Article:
Swim teaching in Bangladesh – Becky Horsbrugh – Team Selkie

#TEAMSELKIE  27th July 2017

As I’ve outlined in previous blogs, last year I was a bit ill for several months. I spent a great deal of time recuperating at home before returning, finally, back to work and some semblance of a normal life (and a return to swimming). That gave me plenty of time to think about what I was doing with my life, and being so ill made me realise I needed to get on and do things I always talked about and never actually did, and to have more adventures. So first of all I signed up to get my full swim teacher qualification so I could actually start passing on my knowledge to others.

I had always wanted to visit India or Pakistan or somewhere in that region, so that was also added to my list. Then one day I was looking at twitter and came across an article in the Guardian newspaper about some young girls playing cricket in Bangladesh, and it talked about this village called Sreepur, run by a British charity, where they were living. Hence started my interest in Bangladesh, a country I readily admit I knew so little about beforehand. I googled the village name and found their website and other articles about their work and thought, I so want to go here. I want to go here and somehow help.

https://www.sreepurvillage.org/

I then read about drowning being the biggest cause of child death in Bangladesh. So that very afternoon I found the contact details for the village and sent through an email asking if they would like anyone to visit and help teach swimming. That was the start of several months of communication with Sreepur. I soon found out that a team was due to visit the village as part of a special programme travelling around Bangladesh teaching drowning prevention. The village was happy for me to visit whilst they were there. In March I ran the Hackney Half marathon on behalf of the village (with just 7 weeks to prepare) and finally after months of planning I finally arrived in Dhaka just a few weeks ago.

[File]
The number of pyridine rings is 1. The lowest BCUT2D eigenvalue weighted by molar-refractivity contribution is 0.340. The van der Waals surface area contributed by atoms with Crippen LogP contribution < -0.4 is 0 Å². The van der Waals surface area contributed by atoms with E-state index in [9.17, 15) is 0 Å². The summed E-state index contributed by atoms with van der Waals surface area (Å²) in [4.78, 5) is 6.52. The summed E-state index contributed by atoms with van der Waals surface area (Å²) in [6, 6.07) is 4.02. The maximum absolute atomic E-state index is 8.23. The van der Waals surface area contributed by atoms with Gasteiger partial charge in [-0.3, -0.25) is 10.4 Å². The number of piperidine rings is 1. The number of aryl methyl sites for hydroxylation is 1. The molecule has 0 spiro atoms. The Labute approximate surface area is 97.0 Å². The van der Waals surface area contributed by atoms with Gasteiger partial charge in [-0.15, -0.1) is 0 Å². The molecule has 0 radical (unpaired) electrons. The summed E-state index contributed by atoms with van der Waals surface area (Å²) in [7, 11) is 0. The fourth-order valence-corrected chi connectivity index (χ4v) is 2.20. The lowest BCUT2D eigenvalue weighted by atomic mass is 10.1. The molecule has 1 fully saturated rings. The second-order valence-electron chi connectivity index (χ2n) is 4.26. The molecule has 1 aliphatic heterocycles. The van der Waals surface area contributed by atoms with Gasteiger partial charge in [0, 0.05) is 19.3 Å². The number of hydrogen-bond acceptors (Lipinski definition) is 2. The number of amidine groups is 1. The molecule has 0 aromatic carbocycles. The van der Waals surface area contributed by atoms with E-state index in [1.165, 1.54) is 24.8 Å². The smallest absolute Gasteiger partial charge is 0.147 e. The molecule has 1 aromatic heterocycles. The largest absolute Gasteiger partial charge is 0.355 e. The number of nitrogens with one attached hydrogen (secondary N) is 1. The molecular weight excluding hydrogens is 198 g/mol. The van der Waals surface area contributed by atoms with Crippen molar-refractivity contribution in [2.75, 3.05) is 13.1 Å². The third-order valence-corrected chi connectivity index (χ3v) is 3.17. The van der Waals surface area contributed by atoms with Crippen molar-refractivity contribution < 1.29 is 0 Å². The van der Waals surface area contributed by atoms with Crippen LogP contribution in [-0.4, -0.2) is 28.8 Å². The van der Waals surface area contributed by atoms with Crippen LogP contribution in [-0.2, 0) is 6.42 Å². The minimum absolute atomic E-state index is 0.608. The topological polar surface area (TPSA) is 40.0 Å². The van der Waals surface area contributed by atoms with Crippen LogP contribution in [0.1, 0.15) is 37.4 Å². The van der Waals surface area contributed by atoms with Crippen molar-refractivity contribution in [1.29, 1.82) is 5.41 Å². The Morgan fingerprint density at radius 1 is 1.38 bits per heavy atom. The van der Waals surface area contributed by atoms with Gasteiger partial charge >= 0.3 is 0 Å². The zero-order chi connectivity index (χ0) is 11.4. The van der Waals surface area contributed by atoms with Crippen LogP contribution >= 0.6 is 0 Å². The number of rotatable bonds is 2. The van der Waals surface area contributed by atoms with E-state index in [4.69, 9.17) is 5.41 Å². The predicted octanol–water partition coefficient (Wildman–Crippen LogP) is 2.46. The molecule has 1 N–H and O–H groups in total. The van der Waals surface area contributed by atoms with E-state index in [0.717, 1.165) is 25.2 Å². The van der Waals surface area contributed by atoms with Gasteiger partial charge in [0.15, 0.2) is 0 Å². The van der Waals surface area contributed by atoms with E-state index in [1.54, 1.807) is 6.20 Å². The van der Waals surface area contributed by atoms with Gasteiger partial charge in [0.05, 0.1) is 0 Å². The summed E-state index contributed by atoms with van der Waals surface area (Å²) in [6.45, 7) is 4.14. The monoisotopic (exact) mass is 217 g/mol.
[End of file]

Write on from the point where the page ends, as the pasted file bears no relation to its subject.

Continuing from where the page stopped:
I was hooked by the country as soon as I arrived. I was met by someone from the village and we made our way by car to Sreepur, which is north of the capital. Traffic was horrendous but I had been warned about that! The following day I had a chance to check out the swim programme, and find out more about the Centre for Injury Prevention and Research in Bangladesh who are running the drowning prevention scheme ( http://www.ciprb.org/ ) Here the organisation details some facts and figures on drowning there which are quite shocking. I’ve pulled out here some of the stats:

http://www.ciprb.org/resources/fact-sheets/drowning/

Drowning in Bangladesh

• Drowning deaths claim 20,685 lives each year